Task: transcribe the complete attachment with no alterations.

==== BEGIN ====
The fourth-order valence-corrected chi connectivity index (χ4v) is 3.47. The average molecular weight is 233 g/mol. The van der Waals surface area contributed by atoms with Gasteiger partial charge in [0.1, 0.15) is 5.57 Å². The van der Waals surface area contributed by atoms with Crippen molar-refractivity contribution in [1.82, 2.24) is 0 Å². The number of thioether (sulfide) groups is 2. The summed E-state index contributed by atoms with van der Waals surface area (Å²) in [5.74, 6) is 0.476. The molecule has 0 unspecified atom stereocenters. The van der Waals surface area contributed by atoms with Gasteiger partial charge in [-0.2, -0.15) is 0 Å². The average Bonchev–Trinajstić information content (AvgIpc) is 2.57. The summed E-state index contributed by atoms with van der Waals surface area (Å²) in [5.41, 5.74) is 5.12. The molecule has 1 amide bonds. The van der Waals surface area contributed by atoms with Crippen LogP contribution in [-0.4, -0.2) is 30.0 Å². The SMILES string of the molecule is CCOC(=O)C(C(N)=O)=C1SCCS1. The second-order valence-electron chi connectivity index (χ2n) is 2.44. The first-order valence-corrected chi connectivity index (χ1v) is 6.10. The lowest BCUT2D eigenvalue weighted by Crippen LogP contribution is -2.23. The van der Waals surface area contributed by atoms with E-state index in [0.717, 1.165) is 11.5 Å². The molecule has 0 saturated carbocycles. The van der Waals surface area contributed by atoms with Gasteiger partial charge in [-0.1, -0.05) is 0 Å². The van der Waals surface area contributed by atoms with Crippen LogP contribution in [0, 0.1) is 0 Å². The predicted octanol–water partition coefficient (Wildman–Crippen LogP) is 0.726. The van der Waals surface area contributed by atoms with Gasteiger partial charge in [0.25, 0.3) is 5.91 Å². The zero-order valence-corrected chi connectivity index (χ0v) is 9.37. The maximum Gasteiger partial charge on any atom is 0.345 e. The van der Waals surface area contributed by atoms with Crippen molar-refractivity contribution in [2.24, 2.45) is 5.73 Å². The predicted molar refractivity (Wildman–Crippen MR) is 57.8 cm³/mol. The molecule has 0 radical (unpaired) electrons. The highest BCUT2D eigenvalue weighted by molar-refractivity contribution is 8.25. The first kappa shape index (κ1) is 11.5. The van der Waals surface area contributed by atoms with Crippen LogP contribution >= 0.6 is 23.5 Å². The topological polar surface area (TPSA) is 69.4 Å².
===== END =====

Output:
The fourth-order valence-corrected chi connectivity index (χ4v) is 3.47. The average molecular weight is 233 g/mol. The van der Waals surface area contributed by atoms with Gasteiger partial charge in [0.1, 0.15) is 5.57 Å². The van der Waals surface area contributed by atoms with Crippen molar-refractivity contribution in [1.82, 2.24) is 0 Å². The number of thioether (sulfide) groups is 2. The summed E-state index contributed by atoms with van der Waals surface area (Å²) in [5.74, 6) is 0.476. The molecule has 0 unspecified atom stereocenters. The van der Waals surface area contributed by atoms with Gasteiger partial charge in [-0.2, -0.15) is 0 Å². The average Bonchev–Trinajstić information content (AvgIpc) is 2.57. The summed E-state index contributed by atoms with van der Waals surface area (Å²) in [5.41, 5.74) is 5.12. The molecule has 1 amide bonds. The van der Waals surface area contributed by atoms with Crippen LogP contribution in [-0.4, -0.2) is 30.0 Å². The SMILES string of the molecule is CCOC(=O)C(C(N)=O)=C1SCCS1. The second-order valence-electron chi connectivity index (χ2n) is 2.44. The first-order valence-corrected chi connectivity index (χ1v) is 6.10. The lowest BCUT2D eigenvalue weighted by Crippen LogP contribution is -2.23. The van der Waals surface area contributed by atoms with E-state index in [0.717, 1.165) is 11.5 Å². The molecule has 0 saturated carbocycles. The van der Waals surface area contributed by atoms with Gasteiger partial charge in [-0.1, -0.05) is 0 Å². The van der Waals surface area contributed by atoms with Crippen LogP contribution in [0, 0.1) is 0 Å². The predicted octanol–water partition coefficient (Wildman–Crippen LogP) is 0.726. The van der Waals surface area contributed by atoms with Gasteiger partial charge in [0.25, 0.3) is 5.91 Å². The zero-order valence-corrected chi connectivity index (χ0v) is 9.37. The maximum Gasteiger partial charge on any atom is 0.345 e. The van der Waals surface area contributed by atoms with Crippen molar-refractivity contribution in [2.24, 2.45) is 5.73 Å². The predicted molar refractivity (Wildman–Crippen MR) is 57.8 cm³/mol. The molecule has 0 radical (unpaired) electrons. The highest BCUT2D eigenvalue weighted by molar-refractivity contribution is 8.25. The first kappa shape index (κ1) is 11.5. The van der Waals surface area contributed by atoms with Crippen LogP contribution >= 0.6 is 23.5 Å². The topological polar surface area (TPSA) is 69.4 Å².